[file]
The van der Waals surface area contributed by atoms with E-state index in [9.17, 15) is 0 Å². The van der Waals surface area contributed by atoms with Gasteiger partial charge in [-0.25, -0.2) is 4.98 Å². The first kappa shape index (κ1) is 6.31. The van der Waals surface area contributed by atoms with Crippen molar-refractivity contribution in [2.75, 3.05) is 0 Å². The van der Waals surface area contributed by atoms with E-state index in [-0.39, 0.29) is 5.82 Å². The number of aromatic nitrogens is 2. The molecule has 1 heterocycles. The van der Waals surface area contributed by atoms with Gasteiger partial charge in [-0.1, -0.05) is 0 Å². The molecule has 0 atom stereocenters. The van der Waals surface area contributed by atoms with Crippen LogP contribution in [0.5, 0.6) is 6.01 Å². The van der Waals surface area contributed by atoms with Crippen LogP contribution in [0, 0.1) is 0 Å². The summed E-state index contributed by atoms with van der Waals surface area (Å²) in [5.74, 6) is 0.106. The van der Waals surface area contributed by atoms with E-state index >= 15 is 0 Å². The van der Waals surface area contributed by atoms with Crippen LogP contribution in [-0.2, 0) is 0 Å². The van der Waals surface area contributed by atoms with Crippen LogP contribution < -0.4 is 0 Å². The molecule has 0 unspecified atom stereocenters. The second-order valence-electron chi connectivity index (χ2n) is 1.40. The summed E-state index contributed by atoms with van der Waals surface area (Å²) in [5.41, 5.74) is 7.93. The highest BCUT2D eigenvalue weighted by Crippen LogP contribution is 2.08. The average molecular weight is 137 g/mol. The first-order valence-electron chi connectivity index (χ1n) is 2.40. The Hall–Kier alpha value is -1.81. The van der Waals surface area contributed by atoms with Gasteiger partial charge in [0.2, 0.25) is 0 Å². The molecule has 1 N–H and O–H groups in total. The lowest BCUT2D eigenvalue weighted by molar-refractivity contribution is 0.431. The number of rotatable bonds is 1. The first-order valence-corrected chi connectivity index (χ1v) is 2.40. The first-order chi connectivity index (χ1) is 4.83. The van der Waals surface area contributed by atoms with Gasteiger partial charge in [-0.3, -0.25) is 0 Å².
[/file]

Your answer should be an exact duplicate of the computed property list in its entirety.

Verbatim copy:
The van der Waals surface area contributed by atoms with E-state index in [9.17, 15) is 0 Å². The van der Waals surface area contributed by atoms with Gasteiger partial charge in [-0.25, -0.2) is 4.98 Å². The first kappa shape index (κ1) is 6.31. The van der Waals surface area contributed by atoms with Crippen molar-refractivity contribution in [2.75, 3.05) is 0 Å². The van der Waals surface area contributed by atoms with E-state index in [-0.39, 0.29) is 5.82 Å². The number of aromatic nitrogens is 2. The molecule has 1 heterocycles. The van der Waals surface area contributed by atoms with Gasteiger partial charge in [-0.1, -0.05) is 0 Å². The molecule has 0 atom stereocenters. The van der Waals surface area contributed by atoms with Crippen LogP contribution in [0.5, 0.6) is 6.01 Å². The van der Waals surface area contributed by atoms with Crippen LogP contribution in [0, 0.1) is 0 Å². The summed E-state index contributed by atoms with van der Waals surface area (Å²) in [5.74, 6) is 0.106. The van der Waals surface area contributed by atoms with E-state index >= 15 is 0 Å². The van der Waals surface area contributed by atoms with Crippen LogP contribution in [-0.2, 0) is 0 Å². The van der Waals surface area contributed by atoms with Crippen LogP contribution < -0.4 is 0 Å². The molecule has 0 unspecified atom stereocenters. The second-order valence-electron chi connectivity index (χ2n) is 1.40. The summed E-state index contributed by atoms with van der Waals surface area (Å²) in [5.41, 5.74) is 7.93. The highest BCUT2D eigenvalue weighted by Crippen LogP contribution is 2.08. The average molecular weight is 137 g/mol. The first-order valence-electron chi connectivity index (χ1n) is 2.40. The Hall–Kier alpha value is -1.81. The van der Waals surface area contributed by atoms with Gasteiger partial charge in [0.2, 0.25) is 0 Å². The molecule has 1 N–H and O–H groups in total. The lowest BCUT2D eigenvalue weighted by molar-refractivity contribution is 0.431. The number of rotatable bonds is 1. The first-order valence-corrected chi connectivity index (χ1v) is 2.40. The first-order chi connectivity index (χ1) is 4.83. The van der Waals surface area contributed by atoms with Gasteiger partial charge in [-0.3, -0.25) is 0 Å².